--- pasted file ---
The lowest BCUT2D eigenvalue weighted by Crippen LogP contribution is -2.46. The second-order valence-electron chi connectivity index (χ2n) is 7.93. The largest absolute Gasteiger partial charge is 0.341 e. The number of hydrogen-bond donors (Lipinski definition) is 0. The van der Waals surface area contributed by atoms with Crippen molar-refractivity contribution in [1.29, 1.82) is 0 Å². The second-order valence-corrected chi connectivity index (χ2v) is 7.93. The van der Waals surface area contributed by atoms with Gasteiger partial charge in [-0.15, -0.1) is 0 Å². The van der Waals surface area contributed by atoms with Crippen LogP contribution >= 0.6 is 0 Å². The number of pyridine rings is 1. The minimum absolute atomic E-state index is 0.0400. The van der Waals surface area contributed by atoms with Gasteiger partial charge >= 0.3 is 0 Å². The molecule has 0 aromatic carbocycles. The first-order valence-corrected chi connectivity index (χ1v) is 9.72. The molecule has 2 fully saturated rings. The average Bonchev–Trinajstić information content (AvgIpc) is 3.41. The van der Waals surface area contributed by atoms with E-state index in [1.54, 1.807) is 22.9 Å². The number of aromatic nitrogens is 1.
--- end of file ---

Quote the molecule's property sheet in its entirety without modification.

The lowest BCUT2D eigenvalue weighted by Crippen LogP contribution is -2.46. The second-order valence-electron chi connectivity index (χ2n) is 7.93. The largest absolute Gasteiger partial charge is 0.341 e. The number of hydrogen-bond donors (Lipinski definition) is 0. The van der Waals surface area contributed by atoms with Crippen molar-refractivity contribution in [1.29, 1.82) is 0 Å². The second-order valence-corrected chi connectivity index (χ2v) is 7.93. The van der Waals surface area contributed by atoms with Gasteiger partial charge in [-0.15, -0.1) is 0 Å². The van der Waals surface area contributed by atoms with Crippen LogP contribution >= 0.6 is 0 Å². The number of pyridine rings is 1. The minimum absolute atomic E-state index is 0.0400. The van der Waals surface area contributed by atoms with Gasteiger partial charge >= 0.3 is 0 Å². The molecule has 0 aromatic carbocycles. The first-order valence-corrected chi connectivity index (χ1v) is 9.72. The molecule has 2 fully saturated rings. The average Bonchev–Trinajstić information content (AvgIpc) is 3.41. The van der Waals surface area contributed by atoms with E-state index in [1.54, 1.807) is 22.9 Å². The number of aromatic nitrogens is 1.